I’m an implacable opponent of the Labour party.  It is no secret.  Yet there is little I have to do for it to fail.  This time they have chosen a leader who does not look good on tv.  His brother was much better and sounded better, even after the operation.  They also allowed their leader to be chosen by the unions.  This will play big in coming months.  Once in charge he played a master stroke.  He put the person in charge of economics who presided over the disaster we are in now (along with himself).  Even an apology, hoping it will all be forgotten come the next election, will not work.  The Conservatives will run and run with that.

A while ago on Eggheads (I came into the room as my wife was watching and soon left…honest) there was a question for which the three choices for an answer were Harold Wilson, James Callaghan, Margaret Thatcher.  The team member answering was a 30-something, maybe just a 20-something.  His first comment was that he had never heard of James Callaghan.  I had also heard the comment that after 17 years of Conservative (mis)rule a generation had arrived who were unaware of what a Labour government would do with an economy and so voted it into power.  There can be few who are unaware now.  Will it be another 17 years before they are allowed to run things again?  Will Gordon Brown be forgotten as quickly as James Callaghan?  I think not.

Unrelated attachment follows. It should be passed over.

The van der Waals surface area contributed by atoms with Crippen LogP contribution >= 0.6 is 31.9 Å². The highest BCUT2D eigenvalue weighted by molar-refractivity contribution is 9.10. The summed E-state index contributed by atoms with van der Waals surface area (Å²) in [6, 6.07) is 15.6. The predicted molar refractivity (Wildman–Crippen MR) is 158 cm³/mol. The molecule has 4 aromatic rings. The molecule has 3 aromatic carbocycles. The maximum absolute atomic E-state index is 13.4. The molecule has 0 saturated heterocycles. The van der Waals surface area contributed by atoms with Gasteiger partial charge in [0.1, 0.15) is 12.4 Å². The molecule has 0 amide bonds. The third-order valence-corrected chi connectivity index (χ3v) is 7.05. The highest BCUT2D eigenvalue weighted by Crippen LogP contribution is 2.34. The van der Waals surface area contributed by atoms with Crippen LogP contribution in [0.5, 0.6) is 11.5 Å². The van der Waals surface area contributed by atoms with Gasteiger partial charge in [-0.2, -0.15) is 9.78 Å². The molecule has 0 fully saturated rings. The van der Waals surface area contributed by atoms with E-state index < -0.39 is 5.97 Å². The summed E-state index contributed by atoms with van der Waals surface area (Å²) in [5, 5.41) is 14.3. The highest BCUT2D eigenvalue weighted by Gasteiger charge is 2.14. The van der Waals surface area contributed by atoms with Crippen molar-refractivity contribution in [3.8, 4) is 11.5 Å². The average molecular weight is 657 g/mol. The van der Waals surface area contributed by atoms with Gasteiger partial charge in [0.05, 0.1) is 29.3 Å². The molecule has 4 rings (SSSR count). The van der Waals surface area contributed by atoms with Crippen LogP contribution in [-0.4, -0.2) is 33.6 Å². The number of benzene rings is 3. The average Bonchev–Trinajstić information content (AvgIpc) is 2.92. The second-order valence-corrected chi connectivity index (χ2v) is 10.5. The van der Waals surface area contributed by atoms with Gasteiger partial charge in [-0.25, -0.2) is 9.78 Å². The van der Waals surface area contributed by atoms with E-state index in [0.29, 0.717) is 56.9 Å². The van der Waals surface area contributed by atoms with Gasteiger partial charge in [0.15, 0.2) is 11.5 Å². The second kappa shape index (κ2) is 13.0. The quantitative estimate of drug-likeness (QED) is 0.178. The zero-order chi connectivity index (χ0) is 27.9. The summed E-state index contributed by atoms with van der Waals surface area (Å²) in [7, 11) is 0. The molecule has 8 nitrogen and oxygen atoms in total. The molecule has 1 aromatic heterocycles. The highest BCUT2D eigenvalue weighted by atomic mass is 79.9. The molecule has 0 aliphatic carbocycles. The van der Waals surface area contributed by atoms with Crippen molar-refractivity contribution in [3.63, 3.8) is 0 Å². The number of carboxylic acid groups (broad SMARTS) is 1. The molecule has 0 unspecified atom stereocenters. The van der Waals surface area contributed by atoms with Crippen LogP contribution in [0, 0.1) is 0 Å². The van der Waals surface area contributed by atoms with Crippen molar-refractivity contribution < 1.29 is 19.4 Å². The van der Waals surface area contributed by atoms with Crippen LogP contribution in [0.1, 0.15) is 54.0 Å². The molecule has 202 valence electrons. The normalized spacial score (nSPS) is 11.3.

So another day passed of repeated calls for growth as the only way out of our current mess.  It probably is, but there is no chance of getting it.  I also heard the mantra of training and skills to equip our youth for jobs.  Just now I heard a BAE engineer with 26 years of experience, no job as of today, and little chance of getting one, on the tv.  Is there any point training (or even educating) a young person with the skills to get a job when there isn’t one to be got?  Perhaps we should create bicycle farms and put all the unemployed to generating power for 8 hours each day to get their benefits.  Maybe pay them for every kilowatt hour generated.  Could do the same for those in prison – it is what they did in times gone by.  Indeed it could be offered for anyone: I’m just down to the bike farm dear, not much on tv tonight so I thought I’d earn some cash for the holiday fund.  We’d be a lot fitter as a nation.  Less obesity nationwide.  Might win a few more olympic medals as well.  We could have the cycling time trial event extended for different teams:  The life sentence team, The long-term unemployed team, The local pub team, The banned drunk drivers team.

Alongside that I heard a lot of words unsupported by evidence, an impassioned plea from the Greek PM, and not much about how the new idea of a rescue fund for Europe is to be created.  I also saw stock markets rise on the words of yesterday.  I would class anyone who bought as at best an optimist and at worst stupid.  I wonder who was buying and who was selling.  Remember, half of them thought it a good chance to get into the market and half thought it a good opportunity to get out.  As I said yesterday: end of October.

It is obvious: a lot happened today, not much of it a surprise

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Grow up again

Posted by chrisrick13 on September 27, 2011

It is obvious: I’m right